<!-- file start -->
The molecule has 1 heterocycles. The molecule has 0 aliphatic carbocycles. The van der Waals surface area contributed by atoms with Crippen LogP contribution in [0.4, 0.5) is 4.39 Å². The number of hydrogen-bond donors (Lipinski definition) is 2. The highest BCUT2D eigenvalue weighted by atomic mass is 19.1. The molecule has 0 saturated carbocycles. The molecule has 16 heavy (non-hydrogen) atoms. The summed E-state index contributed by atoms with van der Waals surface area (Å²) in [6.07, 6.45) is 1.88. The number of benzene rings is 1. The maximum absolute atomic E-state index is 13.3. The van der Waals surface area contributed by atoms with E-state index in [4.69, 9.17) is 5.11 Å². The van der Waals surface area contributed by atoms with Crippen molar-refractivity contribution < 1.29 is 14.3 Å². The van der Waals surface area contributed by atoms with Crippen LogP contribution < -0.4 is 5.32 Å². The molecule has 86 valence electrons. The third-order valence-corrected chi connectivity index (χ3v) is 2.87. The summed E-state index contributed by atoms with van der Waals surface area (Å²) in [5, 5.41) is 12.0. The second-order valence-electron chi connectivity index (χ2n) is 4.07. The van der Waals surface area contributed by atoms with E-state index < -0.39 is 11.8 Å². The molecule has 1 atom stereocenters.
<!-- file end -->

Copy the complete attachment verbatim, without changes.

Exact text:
The molecule has 1 heterocycles. The molecule has 0 aliphatic carbocycles. The van der Waals surface area contributed by atoms with Crippen LogP contribution in [0.4, 0.5) is 4.39 Å². The number of hydrogen-bond donors (Lipinski definition) is 2. The highest BCUT2D eigenvalue weighted by atomic mass is 19.1. The molecule has 0 saturated carbocycles. The molecule has 16 heavy (non-hydrogen) atoms. The summed E-state index contributed by atoms with van der Waals surface area (Å²) in [6.07, 6.45) is 1.88. The number of benzene rings is 1. The maximum absolute atomic E-state index is 13.3. The van der Waals surface area contributed by atoms with E-state index in [4.69, 9.17) is 5.11 Å². The van der Waals surface area contributed by atoms with Crippen molar-refractivity contribution < 1.29 is 14.3 Å². The van der Waals surface area contributed by atoms with Crippen LogP contribution < -0.4 is 5.32 Å². The molecule has 86 valence electrons. The third-order valence-corrected chi connectivity index (χ3v) is 2.87. The summed E-state index contributed by atoms with van der Waals surface area (Å²) in [5, 5.41) is 12.0. The second-order valence-electron chi connectivity index (χ2n) is 4.07. The van der Waals surface area contributed by atoms with E-state index < -0.39 is 11.8 Å². The molecule has 1 atom stereocenters.